Louisiana Guardsman, Sgt. Austin Rome, looks down at a row of laptops arranged in front of him during Exercise Cyber Shield 17, a training exercise that involves 850 Soldiers and Airmen from more than 42 states and territories, several state and federal agencies including the FBI and the Department of Homeland Security and over 30 non-governmental organizations including Entergy and Louisiana State University participating at Camp W.G. Williams in Bluffdale, Utah, April 23 to May 6.
On the screens are seemingly endless lines of code.
During the exercise, participants used a cyber range, which mimics the Internet for training purposes. Rome, a native of Bogalusa and current Baton Rouge resident, and most of his fellow LANG Soldiers and Airmen played the blue team, meaning they were on the defensive against the red team, who were actively trying to hack into the blue team’s system.
Rome’s role is to read long strings of logs from a variety of computer systems and identify attempts to compromise the integrity of a company’s network after it falls victim to a cyberattack.
Rome has been training with the LANG’s Cyber Defense Incidence Response Team for four years. He put in an application to join the LANG’s soon-to-be stood up Cyber Protection Team, which will be a unit that will drill monthly and train on cyber defense. He is also set to graduate from Louisiana State University with a Bachelor’s of Science degree in Computer Engineering this month.
“I walk in with an open mind every day expecting anything because in the cyber realm, anything can happen,” said Rome. “For example, an adversary could infiltrate private data that could compromise the operations of critical infrastructure inside of the company.”
The CDIRT’s main priority is to provide additional support to the Defensive Cyber Operations Element’s mission of assisting critical infrastructure companies if they fall victim to a cyberattack and need help to regain control of their online assets.
He said that to attend the Cyber Shield exercise, he had to reschedule his final college exams and has been studying late into the night after he is released to prepare for both the next day and for his exams. He said that the reward is worth the extra work, though.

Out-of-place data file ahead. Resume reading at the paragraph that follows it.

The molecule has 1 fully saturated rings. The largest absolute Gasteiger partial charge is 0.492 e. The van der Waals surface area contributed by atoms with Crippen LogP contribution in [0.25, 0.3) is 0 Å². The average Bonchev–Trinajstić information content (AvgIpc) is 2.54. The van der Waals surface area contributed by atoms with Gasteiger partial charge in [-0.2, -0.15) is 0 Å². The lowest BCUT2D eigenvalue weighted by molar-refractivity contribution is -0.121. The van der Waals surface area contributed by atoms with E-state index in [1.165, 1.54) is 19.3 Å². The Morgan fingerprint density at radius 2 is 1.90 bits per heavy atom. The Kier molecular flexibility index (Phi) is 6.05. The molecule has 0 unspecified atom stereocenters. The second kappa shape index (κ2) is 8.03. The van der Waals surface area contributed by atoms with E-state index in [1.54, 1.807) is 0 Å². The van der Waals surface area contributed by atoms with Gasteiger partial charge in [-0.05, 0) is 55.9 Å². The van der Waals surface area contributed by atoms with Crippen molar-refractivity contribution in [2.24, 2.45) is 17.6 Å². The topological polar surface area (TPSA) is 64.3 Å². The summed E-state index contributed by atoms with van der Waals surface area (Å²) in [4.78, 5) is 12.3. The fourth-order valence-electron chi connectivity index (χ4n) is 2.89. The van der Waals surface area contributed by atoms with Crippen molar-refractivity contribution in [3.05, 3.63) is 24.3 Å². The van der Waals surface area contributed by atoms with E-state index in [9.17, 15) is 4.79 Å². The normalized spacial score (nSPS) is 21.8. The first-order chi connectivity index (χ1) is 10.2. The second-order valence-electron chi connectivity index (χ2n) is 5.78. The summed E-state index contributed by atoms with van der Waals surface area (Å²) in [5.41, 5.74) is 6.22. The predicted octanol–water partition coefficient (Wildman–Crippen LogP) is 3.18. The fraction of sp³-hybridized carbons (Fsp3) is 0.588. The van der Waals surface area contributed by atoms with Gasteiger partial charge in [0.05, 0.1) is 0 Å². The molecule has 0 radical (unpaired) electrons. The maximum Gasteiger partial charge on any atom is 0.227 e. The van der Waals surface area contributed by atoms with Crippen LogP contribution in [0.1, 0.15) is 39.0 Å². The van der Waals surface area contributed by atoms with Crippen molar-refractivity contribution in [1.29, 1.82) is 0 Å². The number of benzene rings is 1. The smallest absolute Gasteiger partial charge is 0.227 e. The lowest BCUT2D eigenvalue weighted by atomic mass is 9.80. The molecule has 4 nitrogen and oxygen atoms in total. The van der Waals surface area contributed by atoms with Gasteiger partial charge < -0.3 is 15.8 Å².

“The Guard provides numerous opportunities to get certifications that are globally recognized,” said Rome when asked how the countless hours of training for the Guard can help him outside of the military. “Certifications prove to potential employers [you have] knowledge and experience in specific skill sets.”
“This exercise is so important because there are so many people involved and this is such a unique role that we don’t always know each other or how we operate together,” said Lt. Col. Henry Capello, the exercise commander of Cyber Shield 17. “Exercises like this not only bring awareness to those types of [cyber] events, but also gives us the opportunity to work with different agencies.”
Cyber Shield did not always have such the large footprint as it does now. Capello, a professor of cyber security at LSU, was a key player in revamping the program five years ago and has commanded the exercise for the past four years
Currently, the LANG’s cyber defense capabilities include the CDIRT and DCOE. The CDIRT is a team that is unique to Louisiana made up of over 30 Soldiers and Airmen from various units who have civilian backgrounds in cyber defense who, in addition to training opportunities like Cyber Shield, typically train together quarterly at the Stephenson Disaster Management Institute at LSU with Louisiana critical infrastructure and technology companies.
The new Cyber Protection Team is currently slated to be comprised of 39 Soldiers from Texas, Louisiana and Mississippi who must pass a rigorous test.
The LANG covers many missions including traditional combat roles, flood rescues and disaster relief. It is important that it continues to develop new ways of supporting its communities as the world continues to change. Rome, and those like him in the field of cyber security, are a new example of the LANG defending their state from a disaster.
“Guard units are supposed to serve and protect their communities,” said Rome. “If a cyber event were to occur, it would negatively affect the critical infrastructure or small business operations in our communities.”